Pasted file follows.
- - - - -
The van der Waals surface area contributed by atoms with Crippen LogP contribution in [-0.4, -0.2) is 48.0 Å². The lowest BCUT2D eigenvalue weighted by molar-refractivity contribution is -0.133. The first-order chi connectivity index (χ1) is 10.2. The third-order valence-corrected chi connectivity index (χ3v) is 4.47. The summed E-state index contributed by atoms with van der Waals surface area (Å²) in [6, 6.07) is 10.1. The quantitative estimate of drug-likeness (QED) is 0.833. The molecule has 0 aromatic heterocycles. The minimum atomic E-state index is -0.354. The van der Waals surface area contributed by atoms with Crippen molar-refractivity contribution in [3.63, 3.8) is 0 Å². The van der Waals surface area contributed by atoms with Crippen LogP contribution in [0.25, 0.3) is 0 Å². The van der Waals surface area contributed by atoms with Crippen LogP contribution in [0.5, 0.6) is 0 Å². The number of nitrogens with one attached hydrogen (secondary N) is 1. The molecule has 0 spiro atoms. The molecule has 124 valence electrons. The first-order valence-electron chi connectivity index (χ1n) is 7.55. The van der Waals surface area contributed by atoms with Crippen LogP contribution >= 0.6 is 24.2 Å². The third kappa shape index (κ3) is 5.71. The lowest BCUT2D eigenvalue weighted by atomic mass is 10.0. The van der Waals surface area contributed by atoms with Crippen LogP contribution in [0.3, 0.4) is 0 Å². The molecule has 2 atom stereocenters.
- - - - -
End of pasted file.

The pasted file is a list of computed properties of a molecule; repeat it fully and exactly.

The van der Waals surface area contributed by atoms with Crippen LogP contribution in [-0.4, -0.2) is 48.0 Å². The lowest BCUT2D eigenvalue weighted by molar-refractivity contribution is -0.133. The first-order chi connectivity index (χ1) is 10.2. The third-order valence-corrected chi connectivity index (χ3v) is 4.47. The summed E-state index contributed by atoms with van der Waals surface area (Å²) in [6, 6.07) is 10.1. The quantitative estimate of drug-likeness (QED) is 0.833. The molecule has 0 aromatic heterocycles. The minimum atomic E-state index is -0.354. The van der Waals surface area contributed by atoms with Crippen molar-refractivity contribution in [3.63, 3.8) is 0 Å². The van der Waals surface area contributed by atoms with Crippen LogP contribution in [0.25, 0.3) is 0 Å². The van der Waals surface area contributed by atoms with Crippen LogP contribution in [0.5, 0.6) is 0 Å². The number of nitrogens with one attached hydrogen (secondary N) is 1. The molecule has 0 spiro atoms. The molecule has 124 valence electrons. The first-order valence-electron chi connectivity index (χ1n) is 7.55. The van der Waals surface area contributed by atoms with Crippen LogP contribution >= 0.6 is 24.2 Å². The third kappa shape index (κ3) is 5.71. The lowest BCUT2D eigenvalue weighted by atomic mass is 10.0. The van der Waals surface area contributed by atoms with Crippen LogP contribution in [0.3, 0.4) is 0 Å². The molecule has 2 atom stereocenters.